Halitosis (bad breath) in azawakhs
Although bad breath due to periodontal disease may not be serious if found early enough, sometimes halitosis may indicate serious, chronic problems. Intestinal or liver diseases sometimes also cause bad breath, and a sweet, even pleasant smell may usually be a sign of diabetes. If your azawakh’s breath smells of ammonia or urine, kidney disease is a possibility. Set an appointment with a veterinarian whenever your azawakh has halitosis along with other signs of disease like excessive urinating or drinking, depression or lethargy, weight loss, nausea, or decreased appetite.
Dealing with Fleas and Ticks in azawakhs
When it’s warm, it’s of utmost importance for you to perform daily, regular inspections of your azawakh for fleas and ticks. Find fleas using a flea comb. There are many new technologies of tick and flea mitigation. Speak with your vet about these and other recommendations.
Heartworms in azawakhs
The heartworm is a parasite that lives in the heart and passes from a contaminated dog to your azawakh by way of mosquitoes. Heartworm infestations can be fatal. It is wise to make sure your azawakh has a heartworm screen every single spring—this is important for catching infections from the earlier year. A monthly tablet taken during the warm, wet time of the year will protect your azawakh. Your azawakh should be on heartworm medication throughout a winter trip to a warmer climate. In some of the more moderate locations, veterinarians recommend preventive heartworm medication be taken continually.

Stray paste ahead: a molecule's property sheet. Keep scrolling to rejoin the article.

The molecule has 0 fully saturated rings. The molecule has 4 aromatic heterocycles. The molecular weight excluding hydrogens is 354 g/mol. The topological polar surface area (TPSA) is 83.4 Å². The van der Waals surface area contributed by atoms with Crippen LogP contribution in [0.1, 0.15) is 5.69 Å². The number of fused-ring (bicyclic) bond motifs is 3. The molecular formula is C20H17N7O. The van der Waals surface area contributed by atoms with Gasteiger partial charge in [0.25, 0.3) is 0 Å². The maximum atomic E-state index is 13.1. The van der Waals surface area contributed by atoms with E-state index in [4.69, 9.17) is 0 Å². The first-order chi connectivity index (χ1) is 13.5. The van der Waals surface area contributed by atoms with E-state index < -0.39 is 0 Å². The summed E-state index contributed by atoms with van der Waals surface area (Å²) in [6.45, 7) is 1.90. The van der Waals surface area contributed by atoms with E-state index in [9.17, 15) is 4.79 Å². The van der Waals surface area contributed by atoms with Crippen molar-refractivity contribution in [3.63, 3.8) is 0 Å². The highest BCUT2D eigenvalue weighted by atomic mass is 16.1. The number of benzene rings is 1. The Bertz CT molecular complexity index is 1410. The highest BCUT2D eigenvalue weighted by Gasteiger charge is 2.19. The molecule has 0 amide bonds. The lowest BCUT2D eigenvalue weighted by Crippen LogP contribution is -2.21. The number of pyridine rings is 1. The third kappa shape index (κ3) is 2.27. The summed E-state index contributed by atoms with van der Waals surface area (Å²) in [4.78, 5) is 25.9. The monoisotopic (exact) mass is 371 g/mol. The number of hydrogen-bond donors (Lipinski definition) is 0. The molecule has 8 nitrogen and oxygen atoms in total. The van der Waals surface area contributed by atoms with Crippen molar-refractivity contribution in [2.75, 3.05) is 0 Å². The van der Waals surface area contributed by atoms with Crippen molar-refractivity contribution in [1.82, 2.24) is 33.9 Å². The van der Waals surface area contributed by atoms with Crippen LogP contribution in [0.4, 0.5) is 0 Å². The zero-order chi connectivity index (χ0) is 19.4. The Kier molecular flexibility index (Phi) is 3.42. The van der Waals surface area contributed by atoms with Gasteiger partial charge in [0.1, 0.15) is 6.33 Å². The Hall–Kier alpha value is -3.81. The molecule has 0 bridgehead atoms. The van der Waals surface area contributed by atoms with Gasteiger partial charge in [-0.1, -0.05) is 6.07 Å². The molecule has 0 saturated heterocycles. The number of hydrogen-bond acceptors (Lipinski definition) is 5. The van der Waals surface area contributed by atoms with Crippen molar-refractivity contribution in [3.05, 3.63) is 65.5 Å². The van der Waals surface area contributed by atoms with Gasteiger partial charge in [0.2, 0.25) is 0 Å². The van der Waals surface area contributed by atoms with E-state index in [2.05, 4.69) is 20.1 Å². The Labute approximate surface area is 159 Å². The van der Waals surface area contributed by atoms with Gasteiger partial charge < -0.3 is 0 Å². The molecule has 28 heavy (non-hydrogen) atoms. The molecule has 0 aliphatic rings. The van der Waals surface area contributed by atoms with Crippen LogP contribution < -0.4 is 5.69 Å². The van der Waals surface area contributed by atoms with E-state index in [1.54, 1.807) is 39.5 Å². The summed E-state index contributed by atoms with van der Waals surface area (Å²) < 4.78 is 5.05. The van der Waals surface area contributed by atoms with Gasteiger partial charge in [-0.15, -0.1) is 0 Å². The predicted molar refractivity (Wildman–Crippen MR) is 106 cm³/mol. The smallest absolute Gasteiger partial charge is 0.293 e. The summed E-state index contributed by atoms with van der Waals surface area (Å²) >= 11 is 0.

Poisions and Medicines
If you’re pondering giving your azawakh medication that was not prescribed for him by his veterinarian, forget it. Are you aware that one ibuprofen capsule can cause ulcers in some dogs Keep rat poison and other rodenticides away from your azawakh. Be sure to immediately call your dog’s vet when you have cause to believe your azawakh has consumed poison. You may also contact the ASPCA Poison Control Center at (888) 426-4435 for twenty-four hr. help.
Neutering and Spaying azawakhs
It is recommended that male azawakhs should be neutered – the removal of the testes – and females spayed – the extraction of the ovaries and uterus – by six months of age. Spaying before maturity significantly reduces the risk of breast cancer, a common and frequently fatal problem of older female azawakhs. Spaying also eradicates the possibility of a diseased uterus, a traumatic issue in more mature females that can only be treated with intensive medical care and surgery. Neutering males prevents prostate and testicular diseases, some hernias and certain aggressive behavior.
Innoculating your azawakh
- The combo vaccine (also called the “five-in-one shot”) should be given to your azawakh at 2, 3, and 4 months of age and then once each year. This shot immunizes your puppy from parainfluenza, parvovirus, leptospirosis, hepatitis, and distemper. The azawakh must be immunized for at least the first 4 months of her life.